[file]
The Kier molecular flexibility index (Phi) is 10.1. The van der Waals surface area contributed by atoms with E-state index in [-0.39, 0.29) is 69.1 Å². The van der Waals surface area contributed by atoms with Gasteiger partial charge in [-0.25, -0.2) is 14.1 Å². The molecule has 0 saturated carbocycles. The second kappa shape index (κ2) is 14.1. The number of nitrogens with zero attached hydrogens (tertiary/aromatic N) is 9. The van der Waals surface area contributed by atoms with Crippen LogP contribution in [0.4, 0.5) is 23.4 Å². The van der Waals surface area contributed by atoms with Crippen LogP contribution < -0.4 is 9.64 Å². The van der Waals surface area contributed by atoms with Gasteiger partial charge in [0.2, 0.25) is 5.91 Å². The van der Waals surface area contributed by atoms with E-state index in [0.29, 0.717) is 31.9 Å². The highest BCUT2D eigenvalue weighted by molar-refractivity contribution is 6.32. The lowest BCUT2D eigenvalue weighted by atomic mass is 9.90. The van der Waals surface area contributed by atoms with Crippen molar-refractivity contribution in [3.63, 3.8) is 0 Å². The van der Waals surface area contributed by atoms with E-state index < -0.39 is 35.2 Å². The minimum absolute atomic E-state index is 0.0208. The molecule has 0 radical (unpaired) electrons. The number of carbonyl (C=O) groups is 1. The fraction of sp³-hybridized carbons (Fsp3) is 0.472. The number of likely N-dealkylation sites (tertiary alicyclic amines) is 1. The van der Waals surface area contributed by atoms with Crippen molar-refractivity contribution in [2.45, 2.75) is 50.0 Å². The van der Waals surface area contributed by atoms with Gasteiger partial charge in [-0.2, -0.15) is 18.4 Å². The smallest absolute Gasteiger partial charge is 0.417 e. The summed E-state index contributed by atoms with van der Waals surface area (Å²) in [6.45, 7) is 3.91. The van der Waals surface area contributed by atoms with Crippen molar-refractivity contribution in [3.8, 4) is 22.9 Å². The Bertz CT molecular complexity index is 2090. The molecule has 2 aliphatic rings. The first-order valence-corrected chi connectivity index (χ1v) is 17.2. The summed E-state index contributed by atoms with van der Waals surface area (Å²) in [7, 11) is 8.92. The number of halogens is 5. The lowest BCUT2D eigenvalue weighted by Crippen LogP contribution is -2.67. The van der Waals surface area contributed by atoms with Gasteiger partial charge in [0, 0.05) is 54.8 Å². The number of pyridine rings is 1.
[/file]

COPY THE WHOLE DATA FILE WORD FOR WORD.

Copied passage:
The Kier molecular flexibility index (Phi) is 10.1. The van der Waals surface area contributed by atoms with E-state index in [-0.39, 0.29) is 69.1 Å². The van der Waals surface area contributed by atoms with Gasteiger partial charge in [-0.25, -0.2) is 14.1 Å². The molecule has 0 saturated carbocycles. The second kappa shape index (κ2) is 14.1. The number of nitrogens with zero attached hydrogens (tertiary/aromatic N) is 9. The van der Waals surface area contributed by atoms with Crippen LogP contribution in [0.4, 0.5) is 23.4 Å². The van der Waals surface area contributed by atoms with Crippen LogP contribution < -0.4 is 9.64 Å². The van der Waals surface area contributed by atoms with Gasteiger partial charge in [0.2, 0.25) is 5.91 Å². The van der Waals surface area contributed by atoms with E-state index in [0.29, 0.717) is 31.9 Å². The highest BCUT2D eigenvalue weighted by molar-refractivity contribution is 6.32. The lowest BCUT2D eigenvalue weighted by atomic mass is 9.90. The van der Waals surface area contributed by atoms with Crippen molar-refractivity contribution in [3.63, 3.8) is 0 Å². The van der Waals surface area contributed by atoms with E-state index < -0.39 is 35.2 Å². The minimum absolute atomic E-state index is 0.0208. The molecule has 0 radical (unpaired) electrons. The number of carbonyl (C=O) groups is 1. The fraction of sp³-hybridized carbons (Fsp3) is 0.472. The number of likely N-dealkylation sites (tertiary alicyclic amines) is 1. The van der Waals surface area contributed by atoms with Crippen molar-refractivity contribution in [2.45, 2.75) is 50.0 Å². The van der Waals surface area contributed by atoms with Gasteiger partial charge in [-0.2, -0.15) is 18.4 Å². The smallest absolute Gasteiger partial charge is 0.417 e. The summed E-state index contributed by atoms with van der Waals surface area (Å²) in [6.45, 7) is 3.91. The van der Waals surface area contributed by atoms with Crippen molar-refractivity contribution in [3.8, 4) is 22.9 Å². The Bertz CT molecular complexity index is 2090. The molecule has 2 aliphatic rings. The first-order valence-corrected chi connectivity index (χ1v) is 17.2. The summed E-state index contributed by atoms with van der Waals surface area (Å²) in [7, 11) is 8.92. The number of halogens is 5. The lowest BCUT2D eigenvalue weighted by Crippen LogP contribution is -2.67. The van der Waals surface area contributed by atoms with Gasteiger partial charge in [0, 0.05) is 54.8 Å². The number of pyridine rings is 1.